Police say they have moved to put a more robust system in place after serious failures in their investigation of child abuse cases during the last decade were identified in an Independent Police Conduct Authority (IPCA) inquiry.

IPCA chairwoman Justice Lowell Goddard released the second part of a nationwide inquiry yesterday into how police conducted child abuse investigations, with police slated for undesirable practices, particularly in the Wairarapa region.

Several officers have faced code of conduct investigations as a result of two major police operations which delved into child abuse files, with the results of some conduct cases still pending.

Police Commissioner Howard Broad said the examination was a thorough one covering all policies, procedures and practices and conduct as related to child abuse.

"The IPCA found that mostly we did conduct ourselves to the standard expected but in some cases we did not and so we have moved quickly to fix these and to put a more robust system in place."

Police were committed to ensuring a consistently high standard for child abuse investigations and improvements to the police case management system which applied to all investigations were being carried out as a priority, Mr Broad said.

The case management system would help better manage the 400,000 or so files each year.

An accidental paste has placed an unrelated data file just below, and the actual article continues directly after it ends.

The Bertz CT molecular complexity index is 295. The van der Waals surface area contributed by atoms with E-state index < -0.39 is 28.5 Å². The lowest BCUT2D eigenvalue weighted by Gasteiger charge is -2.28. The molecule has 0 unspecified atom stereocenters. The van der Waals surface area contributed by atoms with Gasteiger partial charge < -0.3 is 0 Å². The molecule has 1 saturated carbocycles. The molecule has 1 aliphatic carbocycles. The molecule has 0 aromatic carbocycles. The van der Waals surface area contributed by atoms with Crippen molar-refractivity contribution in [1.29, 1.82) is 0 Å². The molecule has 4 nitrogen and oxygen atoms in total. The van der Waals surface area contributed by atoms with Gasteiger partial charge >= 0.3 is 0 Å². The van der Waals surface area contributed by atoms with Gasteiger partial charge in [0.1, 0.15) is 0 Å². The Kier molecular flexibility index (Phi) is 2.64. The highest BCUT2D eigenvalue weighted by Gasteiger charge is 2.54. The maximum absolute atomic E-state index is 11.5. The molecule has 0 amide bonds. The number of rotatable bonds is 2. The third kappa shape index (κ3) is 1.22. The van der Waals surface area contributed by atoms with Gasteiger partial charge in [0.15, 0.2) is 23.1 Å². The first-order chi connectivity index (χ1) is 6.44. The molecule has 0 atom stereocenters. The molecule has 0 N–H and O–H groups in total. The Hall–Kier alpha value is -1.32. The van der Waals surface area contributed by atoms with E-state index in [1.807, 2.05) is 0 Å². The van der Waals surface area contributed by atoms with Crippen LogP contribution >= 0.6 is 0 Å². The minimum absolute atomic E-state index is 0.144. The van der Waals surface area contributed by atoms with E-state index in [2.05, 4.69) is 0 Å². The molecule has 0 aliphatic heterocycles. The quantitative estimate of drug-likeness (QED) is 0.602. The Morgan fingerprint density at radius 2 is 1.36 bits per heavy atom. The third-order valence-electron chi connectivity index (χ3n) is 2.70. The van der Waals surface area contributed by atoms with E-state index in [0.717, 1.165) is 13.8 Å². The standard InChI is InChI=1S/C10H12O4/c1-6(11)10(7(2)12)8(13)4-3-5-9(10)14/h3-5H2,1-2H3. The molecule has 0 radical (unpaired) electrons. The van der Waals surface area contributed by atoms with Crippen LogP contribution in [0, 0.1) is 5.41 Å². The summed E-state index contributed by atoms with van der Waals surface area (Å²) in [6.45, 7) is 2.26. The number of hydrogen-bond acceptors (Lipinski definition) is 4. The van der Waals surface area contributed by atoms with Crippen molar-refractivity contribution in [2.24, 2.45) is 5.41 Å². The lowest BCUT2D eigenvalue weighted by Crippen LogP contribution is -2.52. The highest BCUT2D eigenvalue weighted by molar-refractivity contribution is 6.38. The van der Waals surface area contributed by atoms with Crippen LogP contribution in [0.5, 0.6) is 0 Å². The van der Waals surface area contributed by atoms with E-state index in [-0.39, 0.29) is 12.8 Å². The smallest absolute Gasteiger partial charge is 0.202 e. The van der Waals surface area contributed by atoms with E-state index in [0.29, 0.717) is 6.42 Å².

"While we have extremely committed and dedicated investigators doing their best they were not sufficiently supported by good audit and assurance practices at that time to enable us to keep track of, and manage, those investigations and as a result some were not attended to as they should," Mr Broad said.

Justice Goddard noted that police had responded positively to the first part of her report by setting up a child protection implementation project team and recommended that continue for at least another year to ensure the new practices were well established nationally.

The probes began when a Masterton police officer, Detective Suzanne Mackle, complained of her workload dealing with Wairarapa sexual abuse cases. By June 2006, she held about 142 child abuse files in which there had been little or no progress.

While police chiefs set up practices to rectify the situation, they accepted advice from the officer in charge of the Masterton CIB, Detective Sergeant Mark McHattie, that the situation was being managed. He said on August 31, 2006, the cases requiring action had reduced to 57 files. Five days later, he said it was down to 29 files.

But a police audit carried out in 2008 identified 46 files had been closed during August and September 2006, the majority of them on August 31 and September 31.

The audit found 33 of them were "filed incorrectly" or "inappropriately resolved".

Police undertook a thorough audit of child abuse files nationwide and the results showed that delays and other problems in child abuse investigations were not confined to Wairarapa, although nowhere else was the problem so acute.

The IPCA was advised that police started 18 code of conduct investigations. Five staff were cleared of any misconduct and dealt with through informal processes. Six more investigations had been completed and police were still to complete seven more.

After all investigations were complete, decisions would be made by the police national disciplinary committee, the IPCA said.

Sixty seven other staff were subject to informal interventions as a result of the two police audits.

The IPCA made 34 recommendations in the first stage of its report.

It reviewed more than 41,847 documents, conducted hearings involving 55 examinations on oath, with 33 interviews.